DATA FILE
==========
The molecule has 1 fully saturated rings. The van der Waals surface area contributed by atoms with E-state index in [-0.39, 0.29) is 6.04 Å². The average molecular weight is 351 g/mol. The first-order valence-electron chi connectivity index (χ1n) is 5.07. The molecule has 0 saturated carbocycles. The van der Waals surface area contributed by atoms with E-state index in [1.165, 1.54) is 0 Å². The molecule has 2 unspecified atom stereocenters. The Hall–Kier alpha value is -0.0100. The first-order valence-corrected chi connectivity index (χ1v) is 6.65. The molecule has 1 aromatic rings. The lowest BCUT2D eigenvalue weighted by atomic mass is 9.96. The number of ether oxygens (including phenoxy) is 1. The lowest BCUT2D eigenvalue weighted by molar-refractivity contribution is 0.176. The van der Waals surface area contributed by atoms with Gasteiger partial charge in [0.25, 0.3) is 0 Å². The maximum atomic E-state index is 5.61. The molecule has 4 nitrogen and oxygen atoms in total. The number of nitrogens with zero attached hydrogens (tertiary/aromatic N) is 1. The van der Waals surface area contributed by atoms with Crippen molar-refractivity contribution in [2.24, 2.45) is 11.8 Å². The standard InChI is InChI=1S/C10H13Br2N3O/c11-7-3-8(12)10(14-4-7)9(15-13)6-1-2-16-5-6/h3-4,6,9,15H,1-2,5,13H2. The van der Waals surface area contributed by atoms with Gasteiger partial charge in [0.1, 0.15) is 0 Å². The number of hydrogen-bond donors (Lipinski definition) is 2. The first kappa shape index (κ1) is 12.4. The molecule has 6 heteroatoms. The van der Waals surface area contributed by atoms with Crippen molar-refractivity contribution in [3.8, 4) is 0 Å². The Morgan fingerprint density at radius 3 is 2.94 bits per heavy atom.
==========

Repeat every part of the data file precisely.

The molecule has 1 fully saturated rings. The van der Waals surface area contributed by atoms with E-state index in [-0.39, 0.29) is 6.04 Å². The average molecular weight is 351 g/mol. The first-order valence-electron chi connectivity index (χ1n) is 5.07. The molecule has 0 saturated carbocycles. The van der Waals surface area contributed by atoms with E-state index in [1.165, 1.54) is 0 Å². The molecule has 2 unspecified atom stereocenters. The Hall–Kier alpha value is -0.0100. The first-order valence-corrected chi connectivity index (χ1v) is 6.65. The molecule has 1 aromatic rings. The lowest BCUT2D eigenvalue weighted by atomic mass is 9.96. The number of ether oxygens (including phenoxy) is 1. The lowest BCUT2D eigenvalue weighted by molar-refractivity contribution is 0.176. The van der Waals surface area contributed by atoms with Gasteiger partial charge in [0.25, 0.3) is 0 Å². The maximum atomic E-state index is 5.61. The molecule has 4 nitrogen and oxygen atoms in total. The number of nitrogens with zero attached hydrogens (tertiary/aromatic N) is 1. The van der Waals surface area contributed by atoms with Crippen molar-refractivity contribution in [2.24, 2.45) is 11.8 Å². The standard InChI is InChI=1S/C10H13Br2N3O/c11-7-3-8(12)10(14-4-7)9(15-13)6-1-2-16-5-6/h3-4,6,9,15H,1-2,5,13H2. The van der Waals surface area contributed by atoms with Gasteiger partial charge in [0.1, 0.15) is 0 Å². The number of hydrogen-bond donors (Lipinski definition) is 2. The first kappa shape index (κ1) is 12.4. The molecule has 6 heteroatoms. The van der Waals surface area contributed by atoms with Crippen molar-refractivity contribution in [3.8, 4) is 0 Å². The Morgan fingerprint density at radius 3 is 2.94 bits per heavy atom.